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    Helping Hand for Scientists Writing for the Rest of Us

     You've Got Some Explaining to Do offers advice to neuroscientists writing for non-scientists, including targeting your audience, organizing your thoughts, and avoiding jargon and negative wording. $2.99 in paperback; PDF version is free. Paperback available now at Amazon.

    Dana Book Page
  • Cerebrum - July 2015 - author - feature

    Q&A with Patrick F. Sullivan, MD, FRANZCP

    Advances in genetics are opening new doors in our understanding of schizophrenia, thanks in part to an international consortium co-founded in July 2014 by psychiatric geneticist Patrick F. Sullivan, MD, FRANZCP. In this month’s Cerebrum, “Schizophrenia: Hope on the Horizon,” he writes about how the largest biological experiment in the history of psychiatry opened new avenues for exploration and why he and his colleagues think new insights are coming soon.

    See Q&A
  • Cerebrum2014-200

    Brain Books for Your Summer Reading List

    This summer, as you go on vacation, relax, and ponder the mystery of the cosmos, take a good book with you that will have you contemplating the vastness of your own brain. 

    Read our blog
  • NYAS-Dementia-Series-podcast-logo

    NYAS Podcasts: Dementia Decoded

    How can science help decode dementia? Join the New York Academy of Sciences for a 5-part podcast series. Sponsored by the Dana Foundation.

    Go to podcast page

Top Stories

Unraveling the Mysteries of Inherited Anxiety

by Kayt Sukel

Could an overactive circuit in the brain be inherited? Researchers find positive evidence in monkeys.

ALS: A Mystery Almost Solved?

Jim Schnabel

Scientists seem to be zeroing in on the once-elusive mechanisms of ALS, and are starting to design and test therapies that target those mechanisms. One of our series of Briefing Papers.

Clue to Brain Regeneration Discovered in Lab Mice

by Jim Schnabel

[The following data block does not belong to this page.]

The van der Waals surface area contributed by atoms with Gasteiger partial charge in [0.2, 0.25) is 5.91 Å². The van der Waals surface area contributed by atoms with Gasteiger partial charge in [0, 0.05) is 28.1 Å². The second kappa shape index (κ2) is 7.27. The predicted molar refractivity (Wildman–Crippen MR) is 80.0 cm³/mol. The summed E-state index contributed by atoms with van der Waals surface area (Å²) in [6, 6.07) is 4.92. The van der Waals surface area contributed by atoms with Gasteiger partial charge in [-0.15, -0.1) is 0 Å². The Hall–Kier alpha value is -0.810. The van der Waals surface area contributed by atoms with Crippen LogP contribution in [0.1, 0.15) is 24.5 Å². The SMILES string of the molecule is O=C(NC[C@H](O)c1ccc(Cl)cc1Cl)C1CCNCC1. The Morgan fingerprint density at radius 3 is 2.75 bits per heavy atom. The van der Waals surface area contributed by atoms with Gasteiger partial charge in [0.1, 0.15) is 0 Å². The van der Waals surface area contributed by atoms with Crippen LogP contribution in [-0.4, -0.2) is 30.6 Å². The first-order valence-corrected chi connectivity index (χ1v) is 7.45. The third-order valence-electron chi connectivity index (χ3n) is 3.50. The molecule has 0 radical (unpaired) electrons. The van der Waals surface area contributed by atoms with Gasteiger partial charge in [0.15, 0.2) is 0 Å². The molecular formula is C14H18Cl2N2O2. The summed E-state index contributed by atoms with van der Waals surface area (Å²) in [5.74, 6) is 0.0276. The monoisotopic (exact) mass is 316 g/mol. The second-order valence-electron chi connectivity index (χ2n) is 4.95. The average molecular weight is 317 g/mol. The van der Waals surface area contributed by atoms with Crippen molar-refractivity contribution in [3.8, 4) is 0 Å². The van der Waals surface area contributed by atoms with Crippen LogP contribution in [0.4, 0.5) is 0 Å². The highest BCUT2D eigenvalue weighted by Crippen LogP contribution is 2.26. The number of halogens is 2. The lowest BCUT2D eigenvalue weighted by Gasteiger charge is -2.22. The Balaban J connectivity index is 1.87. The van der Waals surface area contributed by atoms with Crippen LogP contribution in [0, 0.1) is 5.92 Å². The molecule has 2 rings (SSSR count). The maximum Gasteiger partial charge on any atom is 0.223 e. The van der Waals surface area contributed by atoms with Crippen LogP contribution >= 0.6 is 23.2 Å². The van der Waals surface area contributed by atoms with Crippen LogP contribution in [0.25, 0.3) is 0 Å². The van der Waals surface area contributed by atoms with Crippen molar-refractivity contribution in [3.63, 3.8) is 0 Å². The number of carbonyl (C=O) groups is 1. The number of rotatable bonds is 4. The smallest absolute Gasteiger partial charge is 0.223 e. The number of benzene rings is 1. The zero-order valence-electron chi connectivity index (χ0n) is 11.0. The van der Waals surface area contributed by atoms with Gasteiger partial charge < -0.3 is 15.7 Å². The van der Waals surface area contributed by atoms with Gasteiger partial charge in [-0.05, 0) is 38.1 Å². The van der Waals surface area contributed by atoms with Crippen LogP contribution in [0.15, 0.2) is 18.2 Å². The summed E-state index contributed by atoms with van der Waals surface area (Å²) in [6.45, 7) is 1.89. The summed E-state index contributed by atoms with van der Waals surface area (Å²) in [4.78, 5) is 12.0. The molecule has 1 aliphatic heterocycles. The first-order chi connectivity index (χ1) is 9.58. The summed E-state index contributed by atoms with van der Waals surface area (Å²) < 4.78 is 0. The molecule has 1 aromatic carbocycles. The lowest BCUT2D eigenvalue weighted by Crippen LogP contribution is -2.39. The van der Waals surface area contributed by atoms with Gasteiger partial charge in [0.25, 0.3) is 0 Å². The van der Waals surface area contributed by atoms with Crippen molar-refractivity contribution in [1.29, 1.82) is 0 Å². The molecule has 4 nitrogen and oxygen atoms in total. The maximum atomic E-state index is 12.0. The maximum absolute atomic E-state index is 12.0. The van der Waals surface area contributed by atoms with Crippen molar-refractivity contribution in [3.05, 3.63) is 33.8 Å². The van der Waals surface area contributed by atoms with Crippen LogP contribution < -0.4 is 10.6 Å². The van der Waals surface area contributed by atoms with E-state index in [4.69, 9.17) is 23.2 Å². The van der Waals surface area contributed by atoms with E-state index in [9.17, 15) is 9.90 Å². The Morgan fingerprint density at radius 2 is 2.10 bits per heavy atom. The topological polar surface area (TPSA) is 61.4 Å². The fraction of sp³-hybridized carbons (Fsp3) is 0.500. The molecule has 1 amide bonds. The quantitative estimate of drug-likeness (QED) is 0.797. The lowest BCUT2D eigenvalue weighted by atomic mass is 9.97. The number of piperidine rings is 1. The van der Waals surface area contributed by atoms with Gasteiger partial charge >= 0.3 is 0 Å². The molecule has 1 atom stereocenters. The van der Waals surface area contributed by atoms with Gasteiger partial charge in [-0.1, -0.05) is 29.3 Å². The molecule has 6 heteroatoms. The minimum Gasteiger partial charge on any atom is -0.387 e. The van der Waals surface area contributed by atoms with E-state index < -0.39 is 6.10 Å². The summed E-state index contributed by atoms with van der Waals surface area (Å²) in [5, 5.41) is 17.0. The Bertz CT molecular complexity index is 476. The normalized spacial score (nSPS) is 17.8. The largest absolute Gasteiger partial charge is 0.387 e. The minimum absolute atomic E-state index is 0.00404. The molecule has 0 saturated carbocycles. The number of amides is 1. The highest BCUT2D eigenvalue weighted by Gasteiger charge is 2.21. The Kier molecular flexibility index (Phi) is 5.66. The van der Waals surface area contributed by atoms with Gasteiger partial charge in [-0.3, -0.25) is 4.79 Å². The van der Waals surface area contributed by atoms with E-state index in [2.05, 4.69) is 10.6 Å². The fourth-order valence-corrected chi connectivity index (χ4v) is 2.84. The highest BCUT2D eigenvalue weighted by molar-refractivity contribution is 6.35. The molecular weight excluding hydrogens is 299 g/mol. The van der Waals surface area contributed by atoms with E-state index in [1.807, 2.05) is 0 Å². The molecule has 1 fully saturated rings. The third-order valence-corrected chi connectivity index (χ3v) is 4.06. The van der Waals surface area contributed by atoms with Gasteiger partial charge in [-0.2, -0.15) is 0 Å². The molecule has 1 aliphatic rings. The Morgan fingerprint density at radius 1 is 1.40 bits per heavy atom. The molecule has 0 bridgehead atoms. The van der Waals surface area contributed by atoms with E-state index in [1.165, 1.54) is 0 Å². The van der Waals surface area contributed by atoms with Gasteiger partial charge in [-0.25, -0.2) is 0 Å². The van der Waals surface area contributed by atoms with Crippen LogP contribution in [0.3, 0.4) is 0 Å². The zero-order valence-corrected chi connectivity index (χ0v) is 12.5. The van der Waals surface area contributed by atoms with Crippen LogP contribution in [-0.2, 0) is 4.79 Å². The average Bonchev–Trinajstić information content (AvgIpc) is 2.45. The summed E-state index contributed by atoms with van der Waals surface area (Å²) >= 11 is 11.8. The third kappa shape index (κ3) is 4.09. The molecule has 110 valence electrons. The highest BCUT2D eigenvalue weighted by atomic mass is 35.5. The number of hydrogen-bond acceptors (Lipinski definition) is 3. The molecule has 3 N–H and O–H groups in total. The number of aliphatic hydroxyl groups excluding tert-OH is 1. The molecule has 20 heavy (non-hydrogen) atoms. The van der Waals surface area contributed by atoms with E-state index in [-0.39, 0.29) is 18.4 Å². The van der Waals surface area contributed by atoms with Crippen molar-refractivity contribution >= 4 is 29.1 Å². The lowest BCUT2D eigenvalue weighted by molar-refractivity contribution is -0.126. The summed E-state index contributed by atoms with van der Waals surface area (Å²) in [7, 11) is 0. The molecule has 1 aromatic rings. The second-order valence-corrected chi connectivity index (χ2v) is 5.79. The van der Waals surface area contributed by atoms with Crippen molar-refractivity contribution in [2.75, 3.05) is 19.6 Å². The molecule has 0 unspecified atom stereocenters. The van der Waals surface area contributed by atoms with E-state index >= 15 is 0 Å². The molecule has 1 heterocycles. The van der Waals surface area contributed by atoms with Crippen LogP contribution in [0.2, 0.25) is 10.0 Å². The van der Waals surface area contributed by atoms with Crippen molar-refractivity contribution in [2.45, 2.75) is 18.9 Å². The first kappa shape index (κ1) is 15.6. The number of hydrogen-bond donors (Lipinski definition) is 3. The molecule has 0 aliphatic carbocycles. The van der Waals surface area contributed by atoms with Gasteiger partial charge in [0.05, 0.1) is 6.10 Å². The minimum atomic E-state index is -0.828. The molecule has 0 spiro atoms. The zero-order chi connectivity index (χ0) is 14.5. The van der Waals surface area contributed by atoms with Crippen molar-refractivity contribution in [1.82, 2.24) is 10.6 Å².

Finding hints at future treatment strategy for traumatic brain injury, stroke, and Alzheimer’s.

Axons Help New Neurons Travel During Development

by Kayt Sukel

Neurons' branches form corridors that newer neurons can travel through.

Taking a Global Approach to Toxicology

by Carl Sherman

“There is this focus in science on studying one factor at a time, but diseases and disorders—particularly the most intractable ones—don’t arise this way,” says one researcher.

New Approaches to Brain Tumors

by Guy McKhann, MD

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Personalized medicine may be the answer for brain tumor therapy, which desperately needs new ideas and approaches.
From our free print publication, Brain in the News.

What Were You Thinking?! – Understanding the Neurobiology of the Teen Brain

by Marisa M. Silveri, Ph.D.

Lauren Parsley

Wrong-headed teen behavior isn’t due necessarily to a lack of knowing right from wrong, but rather an inability to hold back the wrong answer or behavior. 

One of our series of Reports on Progress.

Cerebrum

The Holy Grail of Psychiatry

August 18, 2015

by Charles B. Nemeroff, M.D., Ph.D.

 Cerebrum - article

In 2013, a group led by Helen Mayberg published a groundbreaking paper that sought an answer to one of the most discussed conundrums in psychiatry: Can specific patterns of brain activity indicate how a depressed person will respond to treatment? Our author examines the findings and their potential impact on treatment for a public health problem that affects millions of people worldwide.

Events and Deadlines

Staying Sharp

8/29/2015

Gainesville, GA

Alzheimer's Disease and Tau: Pathogenic Mechanisms and Therapeutic Approaches

9/18/2015

The New York Academy of Sciences

Sorting Brains Out

9/18/2015- 9/19/2015

Philadelphia, PA

International Neuroethics Society Annual Meeting

10/15/2015- 10/16/2015

Chicago, IL

Stay In Touch

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Featured Publication

Successful Aging:

Successful Aging: When is memory loss a sign of dementia? What actions can be taken to help maintain brain health? Our new, free booklet, Staying Sharp: Successful Aging and the Brain, gives answers to these and other memory-oriented questions in easy-to-understand language.

Featured Video

During Staying Sharp Kansas City on June 13, 2015, Anne Foundas, MD, from the University of Missouri described "The Three M's" (move, moderate and manage medical conditions) crucial to a healthy brain.